How to Post a Jekyll Contact Form To Slack

Sunday, Sep 13, 2015

At Aerobatic, we’re big fans of Jekyll for its elegant simplicity as a blog templating solution. One of the things that’s also nice about Jekyll are the many themes that are available, especially on http://jekyllthemes.org/.

However, while Jekyll is great for outputting content in its _site folder that can be hosted on any static hosting solution like Aerobatic, the contact forms that come with many Jekyll themes are usually written with php and require some server-side hosting.

Take the otherwise awesome Agency theme, for example. It’s got a beautiful-looking contact form but requires a simple php script so the form content can be posted to an email address. What if instead of emailing the form content, we instead post them to a Slack channel using an incoming webhook? Doing this, we get rid of any need to host our php server-side code somewhere and can replace it with a simple API call. Now we’ve got a fully static site again, and some nicely formatted form content flowing into Slack.

The rest of this post walks you through how to do just that using the Aerobatic http-proxy.

Step 1: Set up a Slack incoming webhook

Slack has a really nice flow to walk you through setting up a new incoming webhook. Once you’ve done that, you’ll have a webhook URL that looks something like this:

Step 2: Set up the http-proxy

Many times, an API we’re calling is not CORS enabled. In the case of Slack, it is. However, we likely also don’t want to have our webhook URL in our client code in plain view for everyone to see. That’s where the express-request-proxy comes in.

So, go ahead and create a package.json file in the root of your Jekyll repo add the following code block:

plugins:
  - name: http-proxy
    path: /slack
    method: post
    options:
      url: $SLACK_WEBHOOK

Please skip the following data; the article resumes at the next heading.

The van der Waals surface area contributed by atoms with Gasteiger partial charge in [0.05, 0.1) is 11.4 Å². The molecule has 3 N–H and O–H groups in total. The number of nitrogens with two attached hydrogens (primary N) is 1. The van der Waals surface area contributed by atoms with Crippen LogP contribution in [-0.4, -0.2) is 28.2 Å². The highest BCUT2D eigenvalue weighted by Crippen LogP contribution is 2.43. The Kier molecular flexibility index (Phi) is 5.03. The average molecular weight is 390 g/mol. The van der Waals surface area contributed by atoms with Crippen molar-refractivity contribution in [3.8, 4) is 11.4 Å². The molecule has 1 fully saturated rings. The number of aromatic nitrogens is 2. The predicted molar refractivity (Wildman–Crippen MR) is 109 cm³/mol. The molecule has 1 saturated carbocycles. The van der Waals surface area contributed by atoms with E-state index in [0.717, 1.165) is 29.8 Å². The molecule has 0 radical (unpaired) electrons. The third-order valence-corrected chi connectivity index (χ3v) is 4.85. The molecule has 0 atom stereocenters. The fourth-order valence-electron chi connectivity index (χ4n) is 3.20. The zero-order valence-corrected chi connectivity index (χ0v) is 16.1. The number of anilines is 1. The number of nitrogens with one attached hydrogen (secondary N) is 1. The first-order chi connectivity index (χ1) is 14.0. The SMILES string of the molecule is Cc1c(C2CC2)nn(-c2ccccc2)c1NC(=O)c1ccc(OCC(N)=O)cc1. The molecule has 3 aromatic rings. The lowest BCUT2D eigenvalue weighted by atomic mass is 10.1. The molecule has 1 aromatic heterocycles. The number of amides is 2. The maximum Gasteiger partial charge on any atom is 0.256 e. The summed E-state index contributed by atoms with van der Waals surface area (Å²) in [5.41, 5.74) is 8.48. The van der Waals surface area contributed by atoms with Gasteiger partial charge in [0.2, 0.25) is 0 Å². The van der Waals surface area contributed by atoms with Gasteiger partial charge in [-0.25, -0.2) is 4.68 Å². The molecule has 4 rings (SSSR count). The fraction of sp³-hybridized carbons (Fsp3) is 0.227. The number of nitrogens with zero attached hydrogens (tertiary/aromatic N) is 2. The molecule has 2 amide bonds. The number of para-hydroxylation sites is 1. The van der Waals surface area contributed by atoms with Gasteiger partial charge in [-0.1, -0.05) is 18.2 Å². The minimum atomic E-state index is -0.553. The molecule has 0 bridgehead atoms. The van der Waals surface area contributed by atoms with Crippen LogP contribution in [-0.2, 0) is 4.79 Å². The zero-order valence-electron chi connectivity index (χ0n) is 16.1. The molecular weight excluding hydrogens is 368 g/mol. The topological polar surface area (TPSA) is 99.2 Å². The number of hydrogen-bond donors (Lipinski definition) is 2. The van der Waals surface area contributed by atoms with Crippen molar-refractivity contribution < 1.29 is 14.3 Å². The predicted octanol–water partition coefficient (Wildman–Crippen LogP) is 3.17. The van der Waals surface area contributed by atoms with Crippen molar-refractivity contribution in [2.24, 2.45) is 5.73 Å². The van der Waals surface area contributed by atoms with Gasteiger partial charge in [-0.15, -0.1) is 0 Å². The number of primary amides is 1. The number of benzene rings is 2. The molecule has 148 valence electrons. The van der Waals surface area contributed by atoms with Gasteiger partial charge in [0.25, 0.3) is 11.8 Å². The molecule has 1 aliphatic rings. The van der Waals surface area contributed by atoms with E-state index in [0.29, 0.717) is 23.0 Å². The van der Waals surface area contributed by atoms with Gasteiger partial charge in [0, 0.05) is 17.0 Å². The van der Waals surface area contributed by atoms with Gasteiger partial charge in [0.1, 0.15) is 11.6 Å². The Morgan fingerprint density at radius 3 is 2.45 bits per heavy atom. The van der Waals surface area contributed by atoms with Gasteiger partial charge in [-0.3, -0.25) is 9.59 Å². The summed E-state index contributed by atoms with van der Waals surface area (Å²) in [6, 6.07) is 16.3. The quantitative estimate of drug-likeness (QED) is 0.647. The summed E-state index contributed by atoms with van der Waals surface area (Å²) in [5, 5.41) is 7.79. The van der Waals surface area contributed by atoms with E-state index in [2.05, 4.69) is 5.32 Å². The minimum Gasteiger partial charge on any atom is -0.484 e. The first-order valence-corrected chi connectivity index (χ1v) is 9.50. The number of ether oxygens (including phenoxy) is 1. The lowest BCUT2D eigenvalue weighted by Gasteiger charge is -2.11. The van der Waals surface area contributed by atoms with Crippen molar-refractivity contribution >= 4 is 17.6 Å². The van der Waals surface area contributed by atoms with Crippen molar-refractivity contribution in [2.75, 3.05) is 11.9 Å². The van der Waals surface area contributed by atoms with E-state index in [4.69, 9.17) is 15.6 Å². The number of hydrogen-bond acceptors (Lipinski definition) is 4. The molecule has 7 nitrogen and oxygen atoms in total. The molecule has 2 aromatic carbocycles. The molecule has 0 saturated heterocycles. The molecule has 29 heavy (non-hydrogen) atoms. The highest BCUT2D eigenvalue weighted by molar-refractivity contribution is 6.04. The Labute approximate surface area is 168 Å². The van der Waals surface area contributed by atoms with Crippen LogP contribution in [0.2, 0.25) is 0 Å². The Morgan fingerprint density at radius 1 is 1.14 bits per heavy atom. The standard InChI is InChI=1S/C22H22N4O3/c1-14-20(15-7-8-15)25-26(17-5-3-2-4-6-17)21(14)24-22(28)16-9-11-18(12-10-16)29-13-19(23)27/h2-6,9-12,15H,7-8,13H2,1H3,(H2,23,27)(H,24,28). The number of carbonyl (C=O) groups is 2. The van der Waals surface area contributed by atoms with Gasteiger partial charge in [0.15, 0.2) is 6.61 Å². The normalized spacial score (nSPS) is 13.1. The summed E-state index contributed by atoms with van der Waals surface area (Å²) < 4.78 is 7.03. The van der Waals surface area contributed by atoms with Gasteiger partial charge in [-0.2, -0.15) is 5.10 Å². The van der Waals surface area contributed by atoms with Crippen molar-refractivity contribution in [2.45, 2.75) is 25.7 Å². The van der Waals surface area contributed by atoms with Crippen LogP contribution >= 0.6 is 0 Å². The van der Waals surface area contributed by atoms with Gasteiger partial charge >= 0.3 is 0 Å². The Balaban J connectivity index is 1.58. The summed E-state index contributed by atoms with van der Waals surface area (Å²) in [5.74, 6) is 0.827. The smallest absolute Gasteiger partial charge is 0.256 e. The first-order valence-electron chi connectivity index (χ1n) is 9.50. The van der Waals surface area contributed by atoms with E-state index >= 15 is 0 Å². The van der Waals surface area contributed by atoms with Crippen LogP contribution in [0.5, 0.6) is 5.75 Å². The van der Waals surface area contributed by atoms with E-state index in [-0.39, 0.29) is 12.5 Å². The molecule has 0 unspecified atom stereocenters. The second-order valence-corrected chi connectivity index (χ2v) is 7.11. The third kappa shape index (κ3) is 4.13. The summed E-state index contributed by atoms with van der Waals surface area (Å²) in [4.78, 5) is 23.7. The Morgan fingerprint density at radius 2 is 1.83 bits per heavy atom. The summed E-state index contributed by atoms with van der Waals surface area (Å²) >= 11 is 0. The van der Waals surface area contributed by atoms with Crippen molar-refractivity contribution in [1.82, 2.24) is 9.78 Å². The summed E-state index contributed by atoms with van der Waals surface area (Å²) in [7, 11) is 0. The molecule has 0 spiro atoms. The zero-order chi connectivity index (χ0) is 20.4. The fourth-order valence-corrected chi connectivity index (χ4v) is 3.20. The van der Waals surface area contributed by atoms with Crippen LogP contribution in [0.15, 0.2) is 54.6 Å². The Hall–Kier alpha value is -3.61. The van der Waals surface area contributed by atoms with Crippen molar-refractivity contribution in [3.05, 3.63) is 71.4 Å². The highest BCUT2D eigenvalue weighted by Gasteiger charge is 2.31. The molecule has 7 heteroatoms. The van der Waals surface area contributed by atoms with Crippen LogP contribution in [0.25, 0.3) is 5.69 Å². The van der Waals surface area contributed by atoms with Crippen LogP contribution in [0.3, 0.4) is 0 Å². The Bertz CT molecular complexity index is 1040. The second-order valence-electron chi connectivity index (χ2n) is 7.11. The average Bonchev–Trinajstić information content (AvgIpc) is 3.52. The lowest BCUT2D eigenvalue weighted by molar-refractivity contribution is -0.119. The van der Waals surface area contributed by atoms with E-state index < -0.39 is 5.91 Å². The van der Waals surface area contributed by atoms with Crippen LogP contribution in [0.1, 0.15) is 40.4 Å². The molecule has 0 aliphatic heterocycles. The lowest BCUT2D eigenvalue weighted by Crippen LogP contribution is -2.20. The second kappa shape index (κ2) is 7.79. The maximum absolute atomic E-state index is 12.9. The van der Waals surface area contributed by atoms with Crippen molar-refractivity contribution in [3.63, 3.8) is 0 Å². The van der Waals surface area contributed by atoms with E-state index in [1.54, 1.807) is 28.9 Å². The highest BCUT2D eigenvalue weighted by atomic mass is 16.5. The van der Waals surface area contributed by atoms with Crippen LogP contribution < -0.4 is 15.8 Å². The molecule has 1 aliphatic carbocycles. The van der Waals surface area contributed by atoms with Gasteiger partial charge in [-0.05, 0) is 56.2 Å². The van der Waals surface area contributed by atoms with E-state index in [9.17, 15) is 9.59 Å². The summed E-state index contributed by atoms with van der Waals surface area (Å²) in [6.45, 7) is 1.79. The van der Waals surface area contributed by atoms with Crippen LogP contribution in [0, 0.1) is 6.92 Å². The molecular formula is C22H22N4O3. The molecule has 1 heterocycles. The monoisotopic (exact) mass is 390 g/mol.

- name: webpage
---

You’ll notice that in the url option, we’ve got an environment variable called SLACK_WEBHOOK. Next, we’ll set that environment variable in Bitbucket.

Step 3: Set up an environment variable

We’ll assume you’re already familiar with how to host a Jekyll site on Aerobatic. If you haven’t already done so, go ahead and do so. This page describes how to set up a Jekyll site on Aerobatic.

Once your site is hosted, you’re then ready to create that environment variable. The URL will be the same as the one you got when you set up the Slack incoming webhook. The aero env command is used to set the value:

$ aero env --name SLACK_WEBHOOK --value https://hooks.slack.com/services/xxx

Step 4: Modify contact_me.js

In the /js folder of your Jekyll site, there is a file called contact_me.js This file processes the form contents and makes an AJAX Post request to /mail/contact_me.php. We’re going to simplify that.

Find the section that contains the following code:

// get values from FORM
var name = $("input#name").val();
var email = $("input#email").val();
var phone = $("input#phone").val();
var message = $("textarea#message").val();
var firstName = name; // For Success/Failure Message
// Check for white space in name for Success/Fail message
if (firstName.indexOf(' ') >= 0) {
    firstName = name.split(' ').slice(0, -1).join(' ');
}
$.ajax({
    url: "././mail/contact_me.php",
    type: "POST",
    data: {
        name: name,
        phone: phone,
        email: email,
        message: message
    },

Replace it with the following:

// get values from FORM
var name = $("input#name").val();
var email = $("input#email").val();
var phone = $("input#phone").val();
var message = $("textarea#message").val();

//slack options
var formData = '*Name:* ' + name + '\n *Email:* <mailto:' + email + '|' + email + '> \n *Phone:* ' + phone + '\n *Message:* ' + message;

var firstName = name; // For Success/Failure Message
// Check for white space in name for Success/Fail message
if (firstName.indexOf(' ') >= 0) {
    firstName = name.split(' ').slice(0, -1).join(' ');
}
$.ajax({
    url: "/slack",
    type: "POST",
    data: JSON.stringify({
        text: formData,
        username: name,
        channel: "#support",
        icon_emoji: ":crying_cat_face:"
    }),
    dataType: "text",

Step 5: No Mo php

Push your code and your Jekyll site should now have a contact form that submits to your Slack channel! If you want something other than the crying cat face emoji, Slack has lots of emojis to choose from.

If you’re feeling especially liberated, go ahead and delete that pesky php file and sing from the rooftops that you’re proud to be static!